Liberated from the Circulation Desk - Now What?

I’ve been involved in several library remodels and building projects lately for public libraries in the 15,000-30,000 square foot range. My job is to help select self-check systems, and to implement RFID and automated materials handling technologies for the purposes of optimizing materials handling workflows.  However, optimizing materials handling workflows is really about optimizing services to patrons.  Selecting technologies and making recommendations about how to optimize their use is the easy part.  The harder part is helping libraries transition from their traditional staff-based circulation workflows to self-service workflows which free up staff to focus on other patron needs without the constraints, and structure, provided by the traditional circulation desk model.

Traditionally, the circulation desk is the first thing you see as you enter the library. The staff at the circulation desk are not generally librarians although I’m pretty sure the public considers everyone at the library a “librarian.”  So when the patron enters the library, what they encounter is someone working hard to get through a big pile of library material. There might even be a long line of people waiting to check-out their material. Maybe the staff person looks up when the patron enters, maybe not.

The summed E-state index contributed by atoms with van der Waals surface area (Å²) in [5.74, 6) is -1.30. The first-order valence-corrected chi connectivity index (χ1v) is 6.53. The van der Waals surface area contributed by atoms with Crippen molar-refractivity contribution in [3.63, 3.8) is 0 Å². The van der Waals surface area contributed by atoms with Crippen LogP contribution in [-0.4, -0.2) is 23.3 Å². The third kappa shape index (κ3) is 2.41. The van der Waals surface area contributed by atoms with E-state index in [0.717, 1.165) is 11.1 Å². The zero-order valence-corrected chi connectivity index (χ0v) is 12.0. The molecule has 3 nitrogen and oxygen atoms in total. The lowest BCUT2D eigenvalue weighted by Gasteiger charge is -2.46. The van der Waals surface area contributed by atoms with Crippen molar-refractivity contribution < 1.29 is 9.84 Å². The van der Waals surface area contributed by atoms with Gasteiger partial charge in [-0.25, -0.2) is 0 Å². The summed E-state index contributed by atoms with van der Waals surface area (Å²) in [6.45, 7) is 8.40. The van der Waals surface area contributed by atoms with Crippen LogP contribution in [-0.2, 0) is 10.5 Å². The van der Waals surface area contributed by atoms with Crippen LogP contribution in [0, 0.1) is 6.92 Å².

RFID and AMH Opportunities to Improve Patron Experience at Dayton Metro Library

Dayton Metro Library has embarked on a series of initiatives that will transition the library from a 22-outlet system with book-centered spaces to a 17-outlet system designed to better serve the diverse needs of the Montgomery County community.

The Library contracted with The Galecia Group for help evaluating the potential benefits of using new technologies to create optimized workflows for staff and improve the customer experience.

The contract included assessing the benefits, costs, and return on investment of RFID and materials handling technologies. In addition, the project included a process in which staff would learn more about the technology and participate in a series of activities that would help them envision how RFID, sorters, self check-in, and self check-out, could be employed to free up staff time and library spaces allowing staff to focus on the evolving needs of their patrons and better serve their communities.